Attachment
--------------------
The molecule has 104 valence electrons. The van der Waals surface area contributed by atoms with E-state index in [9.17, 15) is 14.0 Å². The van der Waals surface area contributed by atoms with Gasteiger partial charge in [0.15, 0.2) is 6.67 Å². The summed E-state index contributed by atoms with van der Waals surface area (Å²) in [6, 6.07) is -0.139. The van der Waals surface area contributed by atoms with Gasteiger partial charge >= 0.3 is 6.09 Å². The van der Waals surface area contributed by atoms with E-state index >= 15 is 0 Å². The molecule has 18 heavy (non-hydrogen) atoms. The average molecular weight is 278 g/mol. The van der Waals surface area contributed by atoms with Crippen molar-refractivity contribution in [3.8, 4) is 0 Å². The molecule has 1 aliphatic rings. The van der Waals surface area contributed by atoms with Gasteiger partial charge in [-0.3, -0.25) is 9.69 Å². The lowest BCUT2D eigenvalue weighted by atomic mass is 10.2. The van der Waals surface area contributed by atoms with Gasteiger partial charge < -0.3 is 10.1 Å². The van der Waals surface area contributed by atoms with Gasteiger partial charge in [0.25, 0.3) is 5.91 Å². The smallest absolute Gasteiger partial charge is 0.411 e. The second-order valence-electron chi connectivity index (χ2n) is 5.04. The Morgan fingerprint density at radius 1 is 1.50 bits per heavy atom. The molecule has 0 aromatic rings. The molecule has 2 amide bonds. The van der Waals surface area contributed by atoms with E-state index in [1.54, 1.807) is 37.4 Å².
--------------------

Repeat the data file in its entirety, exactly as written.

The molecule has 104 valence electrons. The van der Waals surface area contributed by atoms with E-state index in [9.17, 15) is 14.0 Å². The van der Waals surface area contributed by atoms with Gasteiger partial charge in [0.15, 0.2) is 6.67 Å². The summed E-state index contributed by atoms with van der Waals surface area (Å²) in [6, 6.07) is -0.139. The van der Waals surface area contributed by atoms with Gasteiger partial charge >= 0.3 is 6.09 Å². The van der Waals surface area contributed by atoms with E-state index >= 15 is 0 Å². The molecule has 18 heavy (non-hydrogen) atoms. The average molecular weight is 278 g/mol. The van der Waals surface area contributed by atoms with Crippen molar-refractivity contribution in [3.8, 4) is 0 Å². The molecule has 1 aliphatic rings. The van der Waals surface area contributed by atoms with Gasteiger partial charge in [-0.3, -0.25) is 9.69 Å². The lowest BCUT2D eigenvalue weighted by atomic mass is 10.2. The van der Waals surface area contributed by atoms with Gasteiger partial charge < -0.3 is 10.1 Å². The van der Waals surface area contributed by atoms with Gasteiger partial charge in [0.25, 0.3) is 5.91 Å². The smallest absolute Gasteiger partial charge is 0.411 e. The second-order valence-electron chi connectivity index (χ2n) is 5.04. The Morgan fingerprint density at radius 1 is 1.50 bits per heavy atom. The molecule has 0 aromatic rings. The molecule has 2 amide bonds. The van der Waals surface area contributed by atoms with E-state index in [1.54, 1.807) is 37.4 Å².